Repeat after me, 2019:
I’m gonna mess up. I’m gonna mess up.
It’s OK. It’s OK.
When I first learned to ski, I was scared to death of falling, of breaking a leg, of face-planting in a snowbank. I insisted on remaining on my skis. That first ski trip was just a day long, but, even though I never fell, I felt the muscle soreness for a week afterward. I had been tense and tight all day. It wasn’t fun. The next trip, a year later, I dreaded the pain for the entire drive there. On my first run, I wiped out. Skis and poles flew in four separate directions.
It didn’t hurt.
It was actually a little fun. Since then, I’m not as scared of falling, and I’m a much better skier. And I hurt a lot less after a day on the slopes.
Similarly, my family went white-water rafting last summer. The first thing we learned was how to fall into the water. Really.
My hope was to stay in the boat, yet here’s a man yelling at us to fall in. Getting wet helped us overcome our fear of the unknown. The life jackets worked. The water was refreshing. Surprisingly, there are no sharks in a river. Getting wet made the trip through the rapids a little easier and a little less intimidating.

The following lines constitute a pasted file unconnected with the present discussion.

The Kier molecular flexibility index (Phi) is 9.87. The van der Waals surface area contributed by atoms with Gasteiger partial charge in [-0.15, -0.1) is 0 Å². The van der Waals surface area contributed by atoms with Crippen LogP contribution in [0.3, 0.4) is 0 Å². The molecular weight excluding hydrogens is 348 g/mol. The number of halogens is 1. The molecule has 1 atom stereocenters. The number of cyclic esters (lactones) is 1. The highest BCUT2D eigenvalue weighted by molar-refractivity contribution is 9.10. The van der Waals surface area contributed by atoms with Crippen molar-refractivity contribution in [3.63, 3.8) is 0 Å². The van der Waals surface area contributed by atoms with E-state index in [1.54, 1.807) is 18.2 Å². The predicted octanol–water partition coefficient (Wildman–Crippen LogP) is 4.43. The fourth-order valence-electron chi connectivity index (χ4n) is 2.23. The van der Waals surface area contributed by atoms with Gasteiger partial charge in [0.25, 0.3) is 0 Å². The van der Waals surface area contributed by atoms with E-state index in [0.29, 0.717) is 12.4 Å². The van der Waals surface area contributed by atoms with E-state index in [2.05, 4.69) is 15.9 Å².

Please, go out into the world and mess up. Fall on the slopes. Fall out of the raft. Don’t try to be perfect. Take chances. Be risky. Messing up doesn’t make you a bad person — it just shows that you’re human. Make mistakes. Just be quick to acknowledge your shortcomings so that everyone can help you pick up the broken pieces and move on.
Also, realize that others make mistakes, too, and this is a good thing. When a friend or loved one screws up, you have the opportunity to help them heal and to learn from mistakes. Be slow to judge; be quick to forgive. Show others the level of compassion that you would need. Help them pick up the pieces. Show them that you can empathize; you’ve screwed up, too.
As you prepare for college and beyond, please know that you’re going to continue to screw up. Don’t hesitate when you take steps forward even though the ground will be unstable and you will stumble a lot.
And if I’ve learned anything over these last few months, it’s that it’s OK to stumble a lot.
Accept that you’ll continue to make mistakes and embrace the opportunities those mistakes will create for you.